A pause in life is a connect to space, the spaciousness that is everywhere and within us.
I love how the simplest, everyday things, are often presenting the very message we are wanting to hear, but in our impatience to get on with what we are doing we are missing out on the offered wisdom. These days, for me, “those little moments of pause” are huge, priceless moments and instead of running away from them I am welcoming them with open arms. And the more pauses I bring into my day the smoother my day flows; who wouldn’t want that?
Those stop moments are a great door to connect with our grandness while bringing intimacy and depth to our relationship with ourselves and others. Pure gold available to us all in many situations of our daily life.
I agree it does freak us out and get us super agitated when we have nothing to do….the nothing to do is in itself an idea. We have lost the art of being with ourselves in what we do, so we seek to do to occupy us from this destruction of business. When we do get those windows of pause, we attempt to fill it as soon as we can…watch out for smart phones, radio, tv etc they can fill up the pauses, but why….why are wee seek gin to fill them up? What are we avoiding?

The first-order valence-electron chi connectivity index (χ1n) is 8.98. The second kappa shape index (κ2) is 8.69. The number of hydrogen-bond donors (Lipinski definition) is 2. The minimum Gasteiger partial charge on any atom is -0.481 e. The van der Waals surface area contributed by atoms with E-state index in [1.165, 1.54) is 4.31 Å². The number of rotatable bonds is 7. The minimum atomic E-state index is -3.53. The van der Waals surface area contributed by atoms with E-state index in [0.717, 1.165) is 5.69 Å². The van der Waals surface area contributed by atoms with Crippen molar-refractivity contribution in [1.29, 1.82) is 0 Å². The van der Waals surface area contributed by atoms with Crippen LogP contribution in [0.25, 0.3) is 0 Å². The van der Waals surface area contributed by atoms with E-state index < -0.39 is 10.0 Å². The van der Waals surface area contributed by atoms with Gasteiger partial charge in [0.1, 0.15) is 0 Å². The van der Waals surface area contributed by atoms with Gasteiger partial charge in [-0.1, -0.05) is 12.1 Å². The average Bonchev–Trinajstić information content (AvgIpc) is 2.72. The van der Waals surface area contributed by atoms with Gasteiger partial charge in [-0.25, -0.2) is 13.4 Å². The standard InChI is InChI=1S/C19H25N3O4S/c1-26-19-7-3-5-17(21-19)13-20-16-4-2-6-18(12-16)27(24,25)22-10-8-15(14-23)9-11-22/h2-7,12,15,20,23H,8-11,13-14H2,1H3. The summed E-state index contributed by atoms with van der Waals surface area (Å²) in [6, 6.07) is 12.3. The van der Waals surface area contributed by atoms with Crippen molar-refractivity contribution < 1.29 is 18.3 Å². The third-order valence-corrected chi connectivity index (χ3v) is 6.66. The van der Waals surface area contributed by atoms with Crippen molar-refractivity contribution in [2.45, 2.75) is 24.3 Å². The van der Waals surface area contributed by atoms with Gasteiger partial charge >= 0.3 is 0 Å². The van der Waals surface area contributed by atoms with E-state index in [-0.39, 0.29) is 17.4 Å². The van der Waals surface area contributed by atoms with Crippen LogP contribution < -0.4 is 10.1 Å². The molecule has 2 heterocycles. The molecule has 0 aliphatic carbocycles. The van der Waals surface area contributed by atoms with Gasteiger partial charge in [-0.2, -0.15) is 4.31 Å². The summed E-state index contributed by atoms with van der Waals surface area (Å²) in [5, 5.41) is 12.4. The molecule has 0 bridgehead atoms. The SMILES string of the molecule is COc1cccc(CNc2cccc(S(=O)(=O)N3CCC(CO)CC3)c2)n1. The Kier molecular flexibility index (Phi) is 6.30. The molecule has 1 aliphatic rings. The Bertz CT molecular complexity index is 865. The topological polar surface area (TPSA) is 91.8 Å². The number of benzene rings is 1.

Connection, sense, intimacy, awareness, love… Maybe are we avoiding what we most crave? Maybe are we avoiding the understanding and responsibility that comes with it?
Yes to avoiding responsibility for myself and yes to avoiding the vibrational holding of stillness. We are so used to frenetic lives that although we miss the stillness and yet we also are reluctant to surrender to that way of life. Step by step, surrender moment by moment and we deepen in our relationship with it and and being still in how we live and move.
“What if these everyday things are there for us to have a moment of rest, a pause in our otherwise hectic life?” Yes, and we might complain about the business yet never take any of these moments to have a little rest or break from that business and regenerate.